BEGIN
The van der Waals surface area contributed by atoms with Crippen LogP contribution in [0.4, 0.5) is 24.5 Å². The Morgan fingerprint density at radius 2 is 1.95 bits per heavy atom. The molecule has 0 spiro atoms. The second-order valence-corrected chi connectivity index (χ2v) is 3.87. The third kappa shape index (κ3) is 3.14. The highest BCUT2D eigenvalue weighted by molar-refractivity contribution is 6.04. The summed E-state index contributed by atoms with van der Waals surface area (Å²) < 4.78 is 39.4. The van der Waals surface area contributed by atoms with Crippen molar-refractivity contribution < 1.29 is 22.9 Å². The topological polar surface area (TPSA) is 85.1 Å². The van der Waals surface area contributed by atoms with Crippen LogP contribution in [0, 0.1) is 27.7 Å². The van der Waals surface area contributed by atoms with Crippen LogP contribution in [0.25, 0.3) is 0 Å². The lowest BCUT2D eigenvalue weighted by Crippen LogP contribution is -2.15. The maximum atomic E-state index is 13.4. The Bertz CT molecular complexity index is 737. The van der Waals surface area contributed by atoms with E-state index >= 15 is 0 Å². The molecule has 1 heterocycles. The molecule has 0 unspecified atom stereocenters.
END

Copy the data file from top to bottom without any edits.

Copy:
The van der Waals surface area contributed by atoms with Crippen LogP contribution in [0.4, 0.5) is 24.5 Å². The Morgan fingerprint density at radius 2 is 1.95 bits per heavy atom. The molecule has 0 spiro atoms. The second-order valence-corrected chi connectivity index (χ2v) is 3.87. The third kappa shape index (κ3) is 3.14. The highest BCUT2D eigenvalue weighted by molar-refractivity contribution is 6.04. The summed E-state index contributed by atoms with van der Waals surface area (Å²) < 4.78 is 39.4. The van der Waals surface area contributed by atoms with Crippen molar-refractivity contribution < 1.29 is 22.9 Å². The topological polar surface area (TPSA) is 85.1 Å². The van der Waals surface area contributed by atoms with Crippen LogP contribution in [0, 0.1) is 27.7 Å². The van der Waals surface area contributed by atoms with Crippen LogP contribution in [0.25, 0.3) is 0 Å². The lowest BCUT2D eigenvalue weighted by Crippen LogP contribution is -2.15. The maximum atomic E-state index is 13.4. The Bertz CT molecular complexity index is 737. The van der Waals surface area contributed by atoms with E-state index >= 15 is 0 Å². The molecule has 1 heterocycles. The molecule has 0 unspecified atom stereocenters.